• Member-to-member confrontation(s) with physical violence and other violent manifestations such as threat(s) and/or abuse and/or endangerment.
    • Attempting to manipulate the outcome of the Race or championship.
    • Intentionally wrecking another vehicle, whether or not that vehicle is removed from competition as a result.

There is no grey area in this case, it is black and white.  In football, or any other ball sport, touching an official in an aggressive manner will get a player tossed from the game, with more punishment possible.  This is a no-brainer for NASCAR, because the officials are much like police, and one doesn’t touch a policeman, because it’s considered “assaulting a police officer.”  The same goes for physical violence between drivers, crew members, and so forth.

The greatest example in this case of the member-to-member confrontation is Kurt Busch vs. Jimmy Spencer.  The difference is, only Spencer received a one-race suspension.

In today’s standard, both Busch and Spencer would be suspended at the minimum of one week.  Considering the history between the two, it likely could have been longer.  Spencer threw a punch, which was verified by others in the incident.  When audio was played back from Busch’s car, it could hear him making threats, and that would fall in this category by today’s standards.

The last two examples, MWR in 2013, and any incident where video evidence sees a driver retaliate to an on-track incident.  The punishment certainly fits the crime in this case.

  • Member actions that could result in a loss of 50-100 Championship driver and Team Owner points and/or $150,000-$200,000 fine and/or two Race suspension, indefinite suspension, or termination:
    • Targeting another driver who is in a highly vulnerable position, such as already stopped with window net lowered; or whose vehicle has already had one or more of its safety systems affected by crash damage, such as an exposed fuel cell, damaged roll cage, and so on.
    • Premeditatedly removing another Competitor from championship contention in a dangerous manner when not racing for position based on the available evidence and specific circumstances of the incident.
    • Without limiting the scope, examples could include a Competitor “waiting” for another Competitor and then taking action; taking a trajectory with the vehicle not normally taken such as from pit exit directly up into a vehicle in the racing groove; clearly forcing another Competitor into the wall in an abrupt and unambiguous manner; and so on.

Every one of these listed actions has one thing in common:  safety.  Whether it is safety for the driver, track personnel, or those in the garage, it is a safety violation.  Targeting in any sport is deliberate intention to cause harm, meaning there could be some rage, or payback, involved.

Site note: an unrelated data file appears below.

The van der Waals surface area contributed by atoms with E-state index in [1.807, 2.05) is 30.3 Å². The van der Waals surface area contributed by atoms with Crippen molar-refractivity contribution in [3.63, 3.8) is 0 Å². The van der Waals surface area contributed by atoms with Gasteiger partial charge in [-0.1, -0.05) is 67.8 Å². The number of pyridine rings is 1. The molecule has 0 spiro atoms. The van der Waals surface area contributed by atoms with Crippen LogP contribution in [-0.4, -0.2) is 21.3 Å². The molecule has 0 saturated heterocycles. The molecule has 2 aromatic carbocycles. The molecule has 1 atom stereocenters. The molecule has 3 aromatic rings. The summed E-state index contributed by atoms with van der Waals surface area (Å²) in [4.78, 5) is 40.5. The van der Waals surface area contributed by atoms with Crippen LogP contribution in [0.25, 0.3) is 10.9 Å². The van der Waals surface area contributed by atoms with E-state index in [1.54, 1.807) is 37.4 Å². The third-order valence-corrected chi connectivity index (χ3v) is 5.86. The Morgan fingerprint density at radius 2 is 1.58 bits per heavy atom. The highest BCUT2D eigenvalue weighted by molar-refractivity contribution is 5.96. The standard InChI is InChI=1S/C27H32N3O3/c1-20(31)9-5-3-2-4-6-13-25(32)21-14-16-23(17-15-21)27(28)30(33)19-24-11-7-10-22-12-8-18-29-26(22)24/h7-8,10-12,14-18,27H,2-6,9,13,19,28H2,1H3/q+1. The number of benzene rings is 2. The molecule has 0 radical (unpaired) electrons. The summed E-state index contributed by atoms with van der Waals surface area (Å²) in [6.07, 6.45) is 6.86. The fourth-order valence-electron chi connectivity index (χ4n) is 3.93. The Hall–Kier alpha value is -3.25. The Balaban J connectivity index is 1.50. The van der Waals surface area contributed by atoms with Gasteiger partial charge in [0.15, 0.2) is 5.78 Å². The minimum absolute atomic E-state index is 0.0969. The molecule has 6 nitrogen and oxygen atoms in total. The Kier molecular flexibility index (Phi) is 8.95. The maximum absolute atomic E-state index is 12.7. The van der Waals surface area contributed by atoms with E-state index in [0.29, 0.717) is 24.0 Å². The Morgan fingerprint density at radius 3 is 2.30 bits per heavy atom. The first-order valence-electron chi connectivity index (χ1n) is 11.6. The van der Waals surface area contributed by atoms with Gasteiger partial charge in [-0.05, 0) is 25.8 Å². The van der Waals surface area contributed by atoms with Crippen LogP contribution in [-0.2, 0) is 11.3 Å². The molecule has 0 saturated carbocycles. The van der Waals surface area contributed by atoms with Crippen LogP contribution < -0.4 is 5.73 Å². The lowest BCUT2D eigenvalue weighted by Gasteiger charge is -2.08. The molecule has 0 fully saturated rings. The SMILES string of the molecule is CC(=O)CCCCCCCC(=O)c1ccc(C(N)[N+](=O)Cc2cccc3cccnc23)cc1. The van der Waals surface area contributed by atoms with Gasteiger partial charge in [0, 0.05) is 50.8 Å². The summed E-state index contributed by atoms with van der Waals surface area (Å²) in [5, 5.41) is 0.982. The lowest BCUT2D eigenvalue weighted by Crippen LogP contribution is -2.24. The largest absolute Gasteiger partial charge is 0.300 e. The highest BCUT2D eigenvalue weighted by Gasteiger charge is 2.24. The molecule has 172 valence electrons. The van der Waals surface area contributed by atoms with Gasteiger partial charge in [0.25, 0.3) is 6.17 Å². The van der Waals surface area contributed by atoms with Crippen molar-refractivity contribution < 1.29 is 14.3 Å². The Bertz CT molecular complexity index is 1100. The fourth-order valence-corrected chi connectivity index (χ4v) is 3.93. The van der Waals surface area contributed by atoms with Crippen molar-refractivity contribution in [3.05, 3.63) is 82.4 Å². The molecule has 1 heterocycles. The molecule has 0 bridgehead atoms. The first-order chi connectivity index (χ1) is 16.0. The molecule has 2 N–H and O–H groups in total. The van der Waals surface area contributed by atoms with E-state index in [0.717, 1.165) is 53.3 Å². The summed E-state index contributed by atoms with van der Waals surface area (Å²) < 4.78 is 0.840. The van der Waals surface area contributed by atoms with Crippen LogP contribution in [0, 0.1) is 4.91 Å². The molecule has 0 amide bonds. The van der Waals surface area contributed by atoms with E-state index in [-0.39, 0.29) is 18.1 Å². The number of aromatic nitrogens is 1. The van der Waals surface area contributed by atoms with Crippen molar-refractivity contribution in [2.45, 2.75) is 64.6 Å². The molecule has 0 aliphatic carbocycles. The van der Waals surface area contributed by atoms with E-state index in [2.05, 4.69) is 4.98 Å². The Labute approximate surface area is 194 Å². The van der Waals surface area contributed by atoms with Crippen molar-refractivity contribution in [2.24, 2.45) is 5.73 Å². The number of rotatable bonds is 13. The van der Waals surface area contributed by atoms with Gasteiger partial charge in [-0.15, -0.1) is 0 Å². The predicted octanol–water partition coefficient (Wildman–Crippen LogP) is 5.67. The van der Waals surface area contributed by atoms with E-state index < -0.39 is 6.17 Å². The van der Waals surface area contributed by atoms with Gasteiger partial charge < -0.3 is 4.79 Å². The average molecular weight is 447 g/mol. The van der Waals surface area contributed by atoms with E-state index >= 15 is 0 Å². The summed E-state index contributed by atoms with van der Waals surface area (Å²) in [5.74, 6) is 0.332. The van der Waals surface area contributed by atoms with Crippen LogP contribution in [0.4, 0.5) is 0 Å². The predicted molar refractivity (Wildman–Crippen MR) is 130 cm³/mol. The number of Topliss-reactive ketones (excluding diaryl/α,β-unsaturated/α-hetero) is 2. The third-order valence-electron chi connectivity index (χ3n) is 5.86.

All three of these listed actions could be looked at as part of what happened between Matt Kenseth and Joey Logano.  In this case, the punishment fits the crime like a perfect game in baseball.  It’s clear, decisive, and no other option is available at this point.  What is different now is that NASCAR has something to base a punishment on.  But in theory, they did from a few years prior as well.

That incident being when Jeff Gordon wrecked Clint Bowyer at Phoenix, which was clearly intentional, and ruined both of their races in the end.

When it comes to deliberately wrecking another driver, there is always some premeditation in the action, and unfortunately it’s the one that retaliates that gets punished.  It’s unfortunate, but it is the absolute truth.  Safety is the main reason behind these penalties, because safety of everyone is first priority.

  • Member actions that could result in a fine and/or indefinite suspension or termination:
    • Public statement and/or communication that criticizes, ridicules, or otherwise disparages another person based upon that person’s race, color, creed, national origin, gender, sexual orientation, marital status, religion, age, or handicapping condition.
    • Being charged with or convicted of significant criminal violations (e.g. Domestic Violence, Trafficking, Assault), or having had determinations rendered by criminal or civil authorities that in NASCAR’s judgment necessitate action. NASCAR will not pre-judge guilt or innocence in the criminal or civil legal system, or the guilt or innocence of the Member, but rather review each matter in its own context and circumstances and with regards to its potential effects upon the sport.

What’s lucky about NASCAR is that these incidents rarely happen, even though a year ago Kurt Busch had to sit out the first three races due to charges being brought up on his domestic case.  However, there is no grey area here.  It is especially clear that if NASCAR feels that something has happened to cause the charges or statement to be valid, they can put a suspension in place.

At the same time, if the driver/member is convicted, the suspension that is first implemented could in all reality be moved up and result in termination from the sport.  It’s a very cut-and-dry way to say “You need NASCAR more than NASCAR needs you.”

 

NASCAR has said “boys have at it” but now they are making sure that if there is something that gets out of line, or is beyond the scope of what the sport represents, there is no hesitation to enforce what they feel is right.

Now, everyone in the sport needs to make sure all their “I’s” are dotted, and “T’s” are crossed, otherwise they will be out money, or at worst, a job.